Thursday, August 28, 2008

Someone else agrees with me: learning styles don't exist!

So I've often said in an off-the-cuff way that I don't really believe in learning styles. More concretely, I've often said in my Spanish classes that I don't believe in visual language learners, because, well, language is auditory. I particularly hate diagrams like this, which are supposed to cater to visual language learners:

The reason I so hate that diagram is that it tries to use a visual clue to organize supposedly arbitrary information, disguising what is in fact a very simple auditory pattern (a pattern called dipthongization, which in fact exists in English as well as Spanish).

Anyway, today I noticed in a post on Tom Hoffman's blog that he linked to a video called Learning Styles Don't Exist. It's a little simplistic, but entertaining and, I think, right.

So, has anyone heard of this guy before? Is he right? Does anyone outside of the world of education take learning styles seriously? Is there any research to support them?

Or is the reason that the "different learning styles" line is so common in educational circles really that many teachers are (or are imagined to be) simply uncreative, and it's easier to tell them "cater to different learning styles" than to say, "be less boring", or "try out something new"?

Wednesday, August 20, 2008

Sysadmins are not programmers

In my new life as a technology liason/sometimes sysadmin, I've had occasion to watch a Windows Systems Administrator at work, and to marvel at the ways in which the mind of such a person is not the same as the mind of a programmer. This is, to me, rather shocking: after all, the great thing about computers is that they're programmable, right? So someone who spends their lives working with computers... well, you'd expect them to know how to automate things.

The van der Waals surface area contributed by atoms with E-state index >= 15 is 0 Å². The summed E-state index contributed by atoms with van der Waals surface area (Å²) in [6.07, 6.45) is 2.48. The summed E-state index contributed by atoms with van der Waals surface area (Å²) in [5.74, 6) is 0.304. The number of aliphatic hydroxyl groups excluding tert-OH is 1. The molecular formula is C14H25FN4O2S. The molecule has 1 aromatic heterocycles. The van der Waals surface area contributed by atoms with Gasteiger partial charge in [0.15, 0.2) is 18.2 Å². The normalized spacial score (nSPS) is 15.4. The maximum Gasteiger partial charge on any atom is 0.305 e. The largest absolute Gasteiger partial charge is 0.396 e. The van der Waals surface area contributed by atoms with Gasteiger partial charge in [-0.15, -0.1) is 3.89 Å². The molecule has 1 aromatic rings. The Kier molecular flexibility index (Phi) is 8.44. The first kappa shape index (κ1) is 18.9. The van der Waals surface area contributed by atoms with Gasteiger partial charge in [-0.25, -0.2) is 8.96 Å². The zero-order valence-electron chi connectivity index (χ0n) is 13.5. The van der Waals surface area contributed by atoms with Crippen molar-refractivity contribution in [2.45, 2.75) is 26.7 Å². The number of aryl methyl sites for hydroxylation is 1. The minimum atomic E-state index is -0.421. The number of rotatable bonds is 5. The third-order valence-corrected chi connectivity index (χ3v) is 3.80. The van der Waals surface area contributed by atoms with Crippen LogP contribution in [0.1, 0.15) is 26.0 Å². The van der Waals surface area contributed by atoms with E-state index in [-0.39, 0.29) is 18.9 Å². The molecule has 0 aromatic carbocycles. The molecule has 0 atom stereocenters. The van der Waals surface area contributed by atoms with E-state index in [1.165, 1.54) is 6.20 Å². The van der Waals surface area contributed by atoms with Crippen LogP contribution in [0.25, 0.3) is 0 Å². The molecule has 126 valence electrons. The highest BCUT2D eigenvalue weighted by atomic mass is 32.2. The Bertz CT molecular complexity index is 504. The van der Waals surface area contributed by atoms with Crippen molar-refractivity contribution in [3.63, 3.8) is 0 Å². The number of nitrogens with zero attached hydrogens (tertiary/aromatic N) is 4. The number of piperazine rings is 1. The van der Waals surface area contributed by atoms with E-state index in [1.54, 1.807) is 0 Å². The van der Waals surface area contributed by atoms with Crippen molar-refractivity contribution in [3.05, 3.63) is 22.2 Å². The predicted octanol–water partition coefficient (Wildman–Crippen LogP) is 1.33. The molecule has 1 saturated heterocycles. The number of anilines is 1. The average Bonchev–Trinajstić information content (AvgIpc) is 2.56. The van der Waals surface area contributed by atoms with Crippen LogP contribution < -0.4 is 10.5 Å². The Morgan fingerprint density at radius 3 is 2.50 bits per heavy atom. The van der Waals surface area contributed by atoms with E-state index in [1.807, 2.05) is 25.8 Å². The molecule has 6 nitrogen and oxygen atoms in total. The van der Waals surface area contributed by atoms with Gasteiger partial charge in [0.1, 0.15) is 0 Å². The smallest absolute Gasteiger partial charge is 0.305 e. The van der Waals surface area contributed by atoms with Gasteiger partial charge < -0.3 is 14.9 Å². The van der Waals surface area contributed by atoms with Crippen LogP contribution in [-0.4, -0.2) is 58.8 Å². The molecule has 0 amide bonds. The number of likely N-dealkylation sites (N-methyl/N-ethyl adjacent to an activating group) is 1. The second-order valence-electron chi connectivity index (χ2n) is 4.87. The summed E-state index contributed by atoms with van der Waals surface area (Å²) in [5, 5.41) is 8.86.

I've always assumed that being a computer type means that you follow a very simple axiom: never repeat manually what could be done by a program for you.

In other words, automate the automatable, whenever possible, and, when it's not possible, whine like hell.

It turns out that our SysAdmin consultant does not think this way. Or perhaps it's simply that his definition of "possible" is extremely limited. At any rate, as a result of his ignorance in this matter, I've been reading up on scripting, trying to get myself the requisite literacy in Windows programming that, staggeringly, the Windows expert lacks. In this case, I have a very simple, very tedious task to do:

1. Collect a list of student users from our online student information database.
2. Create Active Directory accounts for those students that don't already have accounts.
3. Delete Active Directory student accounts for students not on our list.

This is the kind of task that any lover of computers should refuse to believe must be done by hand. (Note that I also had to create google-based e-mail accounts for these people — that was a no-brainer because google is not designed by idiots (there's a defined csv file and all I have to do is massage the data into that format and upload it).)

Lo and behold, after much fruitless searching, I have at long last found instructions for creating Active Directory accounts from information in a spreadsheet (or, if they were more sane, a csv file) (hopefully that link will help future googlers).

As I began to read those instructions, though, I was struck by the following strange prose, which so confused me, and so revealed the weirdness of the category of "System Administrator", that I had to stop reading and write this blog post. Here goes:
System administrators, or so we are often told, are the last of the rugged individualists. System administrators don't use mice and dropdown lists; they type their commands at the command line. System administrators don't bother with graphical user interfaces; they like their data displayed in the command window. System administrators don't pull up to the drive-through window at a fast-food restaurant, they actually get out of the car and... well, okay, even rugged individualists have to draw the line somewhere. The point is, you can run a script by starting it from the command prompt and passing it a bunch of command-line arguments; in addition, you can output data to the command window or to a text file. What more could you possibly need?

The truth is, there are lots of times you don't need anything else. On the other hand, sometimes—just sometimes, mind you—system administrators look at applications like Microsoft® Excel and think about how nice it would be to harness some of the capabilities Excel for their own use. Consider, for example, the need to create a bunch of new user accounts in Microsoft® Active Directory®. Could you do that by passing command-line parameters to a script? Sure, if you don't mind typing in command strings similar to this: